An estimated 500 climate protesters held up the annual Harvard-Yale football game for almost an hour Saturday, after swarming the field to demand the two universities pull their investments out of fossil fuels and forgive any debts they are owed by Puerto Rico.
“Players from both teams joined demonstrators on the field in a showstopping escalation of long-running campaigns,” the Washington Post reports. Protesters locked arms at the 50-yard line at the Yale Bowl in New Haven, Connecticut, chanted “OK, boomer”, and hosted banners declaring a climate emergency while police made 42 arrests and issued summonses for disorderly conduct.
“The protest quickly became a cause celebre among political figures, but its disruptive tactics were divisive,” the Post states. “A Yale spokesperson expressed disapproval of the interruption, while a Harvard representative said the school ‘respectfully disagree[d] with divestment activists’ over how to confront climate change.”
Die-hard football fans weren’t necessarily impressed with the display. “They’re all supposed to be intelligent people. It looks like there’s a lot of common sense that has missed their generation,” said 68-year-old Chuck Crummie, who attended the game with his son, a former player for Yale. “It goes to show that this generation is all about themselves and not a football game.”
“They’re playing for the Ivy League title here, maybe costing the Ivy League championship,” 60-year-old Yale fan Roy Emanuelson said of his team. “I think the end result’s unrealistic. Now if you’ve made your point, leave the field. Show your class.”
But Fossil Free Yale spokesperson Sidney Carlson-White called the protest, which had been planned since August, “an absolutely thrilling experience, and we’re very excited about the support that it garnered from all over,” adding that “our education is funded at times by Puerto Rican debt, the fossil fuel industry ,and private prisons.”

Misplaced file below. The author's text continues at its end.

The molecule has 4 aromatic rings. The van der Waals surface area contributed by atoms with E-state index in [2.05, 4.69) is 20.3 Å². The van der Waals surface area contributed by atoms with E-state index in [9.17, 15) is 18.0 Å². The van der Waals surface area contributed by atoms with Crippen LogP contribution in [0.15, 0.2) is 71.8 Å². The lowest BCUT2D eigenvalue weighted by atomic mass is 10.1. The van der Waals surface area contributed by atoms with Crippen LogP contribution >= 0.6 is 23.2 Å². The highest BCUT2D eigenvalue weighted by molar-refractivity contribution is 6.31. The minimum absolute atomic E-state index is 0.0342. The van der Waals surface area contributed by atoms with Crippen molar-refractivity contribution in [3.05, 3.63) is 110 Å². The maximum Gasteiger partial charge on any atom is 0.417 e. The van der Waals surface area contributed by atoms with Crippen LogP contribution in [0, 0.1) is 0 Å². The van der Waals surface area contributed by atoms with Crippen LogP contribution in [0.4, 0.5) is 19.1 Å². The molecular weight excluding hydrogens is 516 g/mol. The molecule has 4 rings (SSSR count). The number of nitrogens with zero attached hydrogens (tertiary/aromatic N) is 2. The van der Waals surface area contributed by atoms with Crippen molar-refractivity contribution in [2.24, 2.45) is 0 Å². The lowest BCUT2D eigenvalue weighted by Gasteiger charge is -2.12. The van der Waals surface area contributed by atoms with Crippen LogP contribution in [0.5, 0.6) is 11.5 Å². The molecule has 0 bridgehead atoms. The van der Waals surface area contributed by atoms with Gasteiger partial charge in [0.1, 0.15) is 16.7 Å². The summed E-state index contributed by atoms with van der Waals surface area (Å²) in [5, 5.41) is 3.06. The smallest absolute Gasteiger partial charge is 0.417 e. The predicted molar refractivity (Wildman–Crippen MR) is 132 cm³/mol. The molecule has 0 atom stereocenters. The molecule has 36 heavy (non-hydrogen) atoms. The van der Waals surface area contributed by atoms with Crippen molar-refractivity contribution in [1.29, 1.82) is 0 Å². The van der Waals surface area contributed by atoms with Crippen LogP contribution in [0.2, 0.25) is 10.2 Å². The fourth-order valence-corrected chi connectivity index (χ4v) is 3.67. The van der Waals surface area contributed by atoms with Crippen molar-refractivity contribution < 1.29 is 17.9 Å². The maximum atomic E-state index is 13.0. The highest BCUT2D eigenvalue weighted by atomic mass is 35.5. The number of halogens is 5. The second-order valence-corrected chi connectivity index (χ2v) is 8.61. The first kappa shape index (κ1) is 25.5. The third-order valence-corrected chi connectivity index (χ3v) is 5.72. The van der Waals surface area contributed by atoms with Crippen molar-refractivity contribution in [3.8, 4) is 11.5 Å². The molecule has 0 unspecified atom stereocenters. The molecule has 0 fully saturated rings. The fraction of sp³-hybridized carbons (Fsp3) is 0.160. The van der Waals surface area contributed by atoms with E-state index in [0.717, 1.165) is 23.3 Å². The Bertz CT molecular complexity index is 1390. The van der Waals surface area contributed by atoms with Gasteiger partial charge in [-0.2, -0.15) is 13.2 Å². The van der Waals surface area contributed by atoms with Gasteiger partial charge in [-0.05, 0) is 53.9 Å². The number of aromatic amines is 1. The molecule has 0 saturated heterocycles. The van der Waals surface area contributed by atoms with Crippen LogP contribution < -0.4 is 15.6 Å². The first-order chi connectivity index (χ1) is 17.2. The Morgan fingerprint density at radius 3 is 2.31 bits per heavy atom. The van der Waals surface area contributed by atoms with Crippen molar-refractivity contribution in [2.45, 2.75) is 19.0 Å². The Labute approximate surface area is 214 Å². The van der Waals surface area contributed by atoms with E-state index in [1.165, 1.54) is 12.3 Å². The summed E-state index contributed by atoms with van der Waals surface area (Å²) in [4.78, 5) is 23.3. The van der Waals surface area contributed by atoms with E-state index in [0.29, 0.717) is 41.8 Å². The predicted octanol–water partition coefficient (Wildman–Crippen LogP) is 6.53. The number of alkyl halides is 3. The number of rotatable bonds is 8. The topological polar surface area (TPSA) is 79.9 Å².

Harvard football captain Wesley Ogsbury, a senior defensive back, agreed in a video released by Divest Harvard that Yale and Harvard are investing in industries that are “destroying our futures”, adding that “Harvard and Yale can’t claim to truly promote knowledge while at the same time supporting the companies engaged in misleading the public, smearing academics, and denying the truth.”
On the HEATED newsletter, veteran climate journalist Emily Atkin calls the protest “a remarkably successful act of civil disobedience. The interruption received widespread coverage from outlets like The New York Times, CNN, NPR, the Boston Globe, Rolling Stone, Vox, and TMZ—not to mention all the big sports networks. The protesters also grabbed the attention of the Democratic presidential field.”
“When people come together to stand up for justice, we win,” tweeted Sen. Bernie Sanders (I-VT). “From the March for Our Lives, to worldwide climate strikes, students and young people are leading the charge to protect their futures,” wrote Julián Castro, former housing and urban development secretary under President Barack Obama. “I’m inspired by their efforts to hold their universities to a higher standard.”
“These students have it right,” added billionaire activist and candidate Tom Steyer. “Nobody wins when we’re complicit in climate injustice. Institutions like Harvard and Yale must be leaders in the fight to address the climate crisis.”
After years of effort, divestment campaigners “have expressed impatience as school officials say true independence from fossil fuels is impossible to achieve and argue that they can use their positions as shareholders to sway companies’ practices,” the Post writes. “Harvard leaders have argued that the university should combat climate change through its research, despite dozens of U.S. schools’ decisions to divest and growing momentum at Harvard that extends beyond student activists.” Yale “has divested partially, but its chief investment officer David Swenson said last year that overhauling the university’s investment portfolio would be foolish because ‘we would all die’ if fossil fuel production stopped.”
“Universities like Harvard have a crucial role to play in tackling climate change and Harvard is fully committed to leadership in this area through research, education, community engagement, dramatically reducing its own carbon footprint, and using our campus as a test bed for piloting and proving solutions,” spokesperson Rachael Dane told the Harvard Crimson.
Ivy League spokesperson Matthew J. Planto was not impressed with the display, Atkin notes. “It is regrettable that the orchestrated protest came during a time when fellow students were participating in a collegiate career-defining contest and an annual tradition when thousands gather from around the world to enjoy and celebrate the storied traditions of both football programs and universities,” he said.
“In reality, though, interrupting a football game was probably the smartest thing the Ivy League protesters could have done,” Atkin says. “It was the most attention the cause of divestment has gotten in years.”